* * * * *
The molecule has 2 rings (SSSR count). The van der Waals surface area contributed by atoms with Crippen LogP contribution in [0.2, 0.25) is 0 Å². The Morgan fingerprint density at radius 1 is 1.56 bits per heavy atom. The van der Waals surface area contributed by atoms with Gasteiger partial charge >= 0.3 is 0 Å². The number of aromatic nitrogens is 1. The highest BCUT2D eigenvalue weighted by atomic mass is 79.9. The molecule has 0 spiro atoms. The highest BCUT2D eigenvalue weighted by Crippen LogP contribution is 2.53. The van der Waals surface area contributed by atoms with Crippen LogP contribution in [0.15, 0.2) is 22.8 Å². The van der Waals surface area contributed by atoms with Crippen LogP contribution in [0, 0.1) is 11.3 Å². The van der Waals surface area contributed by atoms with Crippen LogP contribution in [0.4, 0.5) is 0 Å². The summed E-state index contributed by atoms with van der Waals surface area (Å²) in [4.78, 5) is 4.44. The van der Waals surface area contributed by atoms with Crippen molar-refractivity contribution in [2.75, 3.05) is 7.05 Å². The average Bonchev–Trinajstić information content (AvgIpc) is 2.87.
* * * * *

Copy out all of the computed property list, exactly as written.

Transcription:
The molecule has 2 rings (SSSR count). The van der Waals surface area contributed by atoms with Crippen LogP contribution in [0.2, 0.25) is 0 Å². The Morgan fingerprint density at radius 1 is 1.56 bits per heavy atom. The van der Waals surface area contributed by atoms with Gasteiger partial charge >= 0.3 is 0 Å². The number of aromatic nitrogens is 1. The highest BCUT2D eigenvalue weighted by atomic mass is 79.9. The molecule has 0 spiro atoms. The highest BCUT2D eigenvalue weighted by Crippen LogP contribution is 2.53. The van der Waals surface area contributed by atoms with Crippen LogP contribution in [0.15, 0.2) is 22.8 Å². The van der Waals surface area contributed by atoms with Crippen LogP contribution in [0, 0.1) is 11.3 Å². The van der Waals surface area contributed by atoms with Crippen LogP contribution in [0.4, 0.5) is 0 Å². The summed E-state index contributed by atoms with van der Waals surface area (Å²) in [4.78, 5) is 4.44. The van der Waals surface area contributed by atoms with Crippen molar-refractivity contribution in [2.75, 3.05) is 7.05 Å². The average Bonchev–Trinajstić information content (AvgIpc) is 2.87.